The data storage device 516 may include a computer-readable medium 524 on which is stored virtualization manager 526 (e.g., corresponding to the methods of FIGS. 3-4, etc.) embodying any one or more of the methodologies or functions described herein. Virtualization manager 526 may also reside, completely or at least partially, within the main memory 504 and/or within the processing device 502 during execution thereof by the computer system 700, the main memory 504 and the processing device 502 also constituting computer-readable media. Virtualization manager 526 may further be transmitted or received over a network via the network interface device 522.

While the computer-readable storage medium 524 is shown in the illustrative examples to be a single medium, the term “computer-readable storage medium” should be taken to include a single medium or multiple media (e.g., a centralized or distributed database, and/or associated caches and servers) that store the one or more sets of instructions. The term “computer-readable storage medium” shall also be taken to include any medium that is capable of storing, encoding or carrying a set of instructions for execution by the machine and that cause the machine to perform any one or more of the methodologies of the present invention. The term “computer-readable storage medium” shall accordingly be taken to include, but not be limited to, solid-state memories, optical media, and magnetic media.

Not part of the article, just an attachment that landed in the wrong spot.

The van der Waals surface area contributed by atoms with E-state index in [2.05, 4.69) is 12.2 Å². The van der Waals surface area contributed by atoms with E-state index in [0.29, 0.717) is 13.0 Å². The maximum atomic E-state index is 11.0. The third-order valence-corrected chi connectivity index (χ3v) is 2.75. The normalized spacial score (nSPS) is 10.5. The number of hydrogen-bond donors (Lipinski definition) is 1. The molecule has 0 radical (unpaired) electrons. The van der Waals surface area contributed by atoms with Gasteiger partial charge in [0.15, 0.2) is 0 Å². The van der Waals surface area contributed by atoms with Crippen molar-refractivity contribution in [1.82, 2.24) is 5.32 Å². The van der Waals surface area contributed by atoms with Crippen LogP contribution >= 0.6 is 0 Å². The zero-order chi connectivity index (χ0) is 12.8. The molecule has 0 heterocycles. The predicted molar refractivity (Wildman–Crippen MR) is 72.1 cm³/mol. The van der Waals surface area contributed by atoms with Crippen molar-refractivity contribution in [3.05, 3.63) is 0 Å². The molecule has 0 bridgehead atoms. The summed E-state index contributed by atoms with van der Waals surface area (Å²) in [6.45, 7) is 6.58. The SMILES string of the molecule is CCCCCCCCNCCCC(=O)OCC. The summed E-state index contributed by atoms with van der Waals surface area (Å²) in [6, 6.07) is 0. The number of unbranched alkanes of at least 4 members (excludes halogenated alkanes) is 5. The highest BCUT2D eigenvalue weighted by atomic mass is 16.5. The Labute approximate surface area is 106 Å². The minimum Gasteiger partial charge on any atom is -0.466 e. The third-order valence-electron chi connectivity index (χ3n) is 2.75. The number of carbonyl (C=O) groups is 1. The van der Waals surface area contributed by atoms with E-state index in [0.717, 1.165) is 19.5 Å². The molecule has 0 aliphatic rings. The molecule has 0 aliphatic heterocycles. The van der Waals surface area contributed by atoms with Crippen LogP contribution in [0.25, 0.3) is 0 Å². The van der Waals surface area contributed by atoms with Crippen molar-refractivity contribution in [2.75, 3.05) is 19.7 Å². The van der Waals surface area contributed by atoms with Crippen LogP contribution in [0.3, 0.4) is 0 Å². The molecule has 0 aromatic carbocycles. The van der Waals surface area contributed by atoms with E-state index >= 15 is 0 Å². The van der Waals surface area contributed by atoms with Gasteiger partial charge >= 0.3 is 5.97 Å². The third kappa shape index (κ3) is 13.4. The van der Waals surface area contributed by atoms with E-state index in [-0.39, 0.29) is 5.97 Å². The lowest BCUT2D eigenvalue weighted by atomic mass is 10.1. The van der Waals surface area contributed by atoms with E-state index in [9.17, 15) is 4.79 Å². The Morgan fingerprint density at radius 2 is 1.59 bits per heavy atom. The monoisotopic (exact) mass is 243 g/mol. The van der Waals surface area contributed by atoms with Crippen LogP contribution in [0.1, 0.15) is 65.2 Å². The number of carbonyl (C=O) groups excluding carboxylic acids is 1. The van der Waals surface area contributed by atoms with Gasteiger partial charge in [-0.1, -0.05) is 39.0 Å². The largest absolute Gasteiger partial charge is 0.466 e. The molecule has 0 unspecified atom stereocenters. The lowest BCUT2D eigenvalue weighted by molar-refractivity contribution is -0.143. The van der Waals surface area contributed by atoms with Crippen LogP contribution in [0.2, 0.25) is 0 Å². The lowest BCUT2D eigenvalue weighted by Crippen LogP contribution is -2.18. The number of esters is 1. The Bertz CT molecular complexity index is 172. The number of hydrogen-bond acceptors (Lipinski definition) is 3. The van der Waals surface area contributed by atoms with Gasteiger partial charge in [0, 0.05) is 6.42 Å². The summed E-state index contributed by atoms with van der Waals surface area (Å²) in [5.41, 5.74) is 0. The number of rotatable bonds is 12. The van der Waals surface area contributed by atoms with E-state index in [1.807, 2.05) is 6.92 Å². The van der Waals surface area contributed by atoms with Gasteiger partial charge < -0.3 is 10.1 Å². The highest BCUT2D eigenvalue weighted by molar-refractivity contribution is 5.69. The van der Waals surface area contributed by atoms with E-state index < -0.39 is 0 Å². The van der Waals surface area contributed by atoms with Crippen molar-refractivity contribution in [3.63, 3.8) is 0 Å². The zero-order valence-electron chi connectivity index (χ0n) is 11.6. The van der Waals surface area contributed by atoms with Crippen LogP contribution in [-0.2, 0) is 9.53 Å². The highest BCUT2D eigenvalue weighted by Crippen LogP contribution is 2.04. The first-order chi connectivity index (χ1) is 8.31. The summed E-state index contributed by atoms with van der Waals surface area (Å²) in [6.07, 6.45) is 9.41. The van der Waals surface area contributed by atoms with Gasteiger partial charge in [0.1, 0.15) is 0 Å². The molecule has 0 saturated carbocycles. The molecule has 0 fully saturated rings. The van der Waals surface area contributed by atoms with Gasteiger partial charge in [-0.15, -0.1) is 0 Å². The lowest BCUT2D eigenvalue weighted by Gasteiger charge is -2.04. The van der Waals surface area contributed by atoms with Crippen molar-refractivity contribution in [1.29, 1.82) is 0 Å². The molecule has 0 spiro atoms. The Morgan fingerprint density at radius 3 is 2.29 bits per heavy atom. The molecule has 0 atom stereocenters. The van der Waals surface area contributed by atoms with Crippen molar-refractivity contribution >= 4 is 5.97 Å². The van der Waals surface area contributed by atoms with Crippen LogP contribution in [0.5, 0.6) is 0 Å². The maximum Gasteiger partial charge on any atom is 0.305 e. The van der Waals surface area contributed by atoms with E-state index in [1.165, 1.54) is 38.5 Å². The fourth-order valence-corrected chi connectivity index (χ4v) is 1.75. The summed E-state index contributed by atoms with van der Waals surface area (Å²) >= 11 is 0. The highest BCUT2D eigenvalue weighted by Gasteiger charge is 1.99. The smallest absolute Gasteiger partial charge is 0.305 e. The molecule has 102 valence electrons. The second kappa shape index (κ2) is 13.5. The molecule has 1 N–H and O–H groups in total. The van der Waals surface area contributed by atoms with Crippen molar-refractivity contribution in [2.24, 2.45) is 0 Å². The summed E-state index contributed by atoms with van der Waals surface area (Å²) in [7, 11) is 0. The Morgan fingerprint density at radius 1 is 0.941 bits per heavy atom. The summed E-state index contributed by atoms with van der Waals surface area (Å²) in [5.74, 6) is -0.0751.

Although the operations of the methods herein are shown and described in a particular order, the order of the operations of each method may be altered so that certain operations may be performed in an inverse order or so that certain operation may be performed, at least in part, concurrently with other operations. In certain implementations, instructions or sub-operations of distinct operations may be in an intermittent and/or alternating manner.